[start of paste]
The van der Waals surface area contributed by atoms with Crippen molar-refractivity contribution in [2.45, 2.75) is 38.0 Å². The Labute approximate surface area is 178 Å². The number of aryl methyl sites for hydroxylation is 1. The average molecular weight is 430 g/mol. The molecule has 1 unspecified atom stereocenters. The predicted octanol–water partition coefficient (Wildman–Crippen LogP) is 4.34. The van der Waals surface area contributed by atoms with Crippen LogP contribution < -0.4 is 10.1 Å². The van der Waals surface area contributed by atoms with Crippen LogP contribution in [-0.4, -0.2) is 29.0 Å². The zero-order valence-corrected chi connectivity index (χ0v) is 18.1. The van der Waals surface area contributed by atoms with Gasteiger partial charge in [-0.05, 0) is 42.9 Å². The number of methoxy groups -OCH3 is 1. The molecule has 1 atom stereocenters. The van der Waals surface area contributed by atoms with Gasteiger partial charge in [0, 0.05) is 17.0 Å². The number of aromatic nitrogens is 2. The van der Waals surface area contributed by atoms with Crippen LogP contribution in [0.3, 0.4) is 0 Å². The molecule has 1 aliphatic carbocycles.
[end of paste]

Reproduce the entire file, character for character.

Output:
The van der Waals surface area contributed by atoms with Crippen molar-refractivity contribution in [2.45, 2.75) is 38.0 Å². The Labute approximate surface area is 178 Å². The number of aryl methyl sites for hydroxylation is 1. The average molecular weight is 430 g/mol. The molecule has 1 unspecified atom stereocenters. The predicted octanol–water partition coefficient (Wildman–Crippen LogP) is 4.34. The van der Waals surface area contributed by atoms with Crippen LogP contribution < -0.4 is 10.1 Å². The van der Waals surface area contributed by atoms with Crippen LogP contribution in [-0.4, -0.2) is 29.0 Å². The zero-order valence-corrected chi connectivity index (χ0v) is 18.1. The van der Waals surface area contributed by atoms with Gasteiger partial charge in [-0.05, 0) is 42.9 Å². The number of methoxy groups -OCH3 is 1. The molecule has 1 atom stereocenters. The van der Waals surface area contributed by atoms with Gasteiger partial charge in [0, 0.05) is 17.0 Å². The number of aromatic nitrogens is 2. The van der Waals surface area contributed by atoms with Crippen LogP contribution in [0.3, 0.4) is 0 Å². The molecule has 1 aliphatic carbocycles.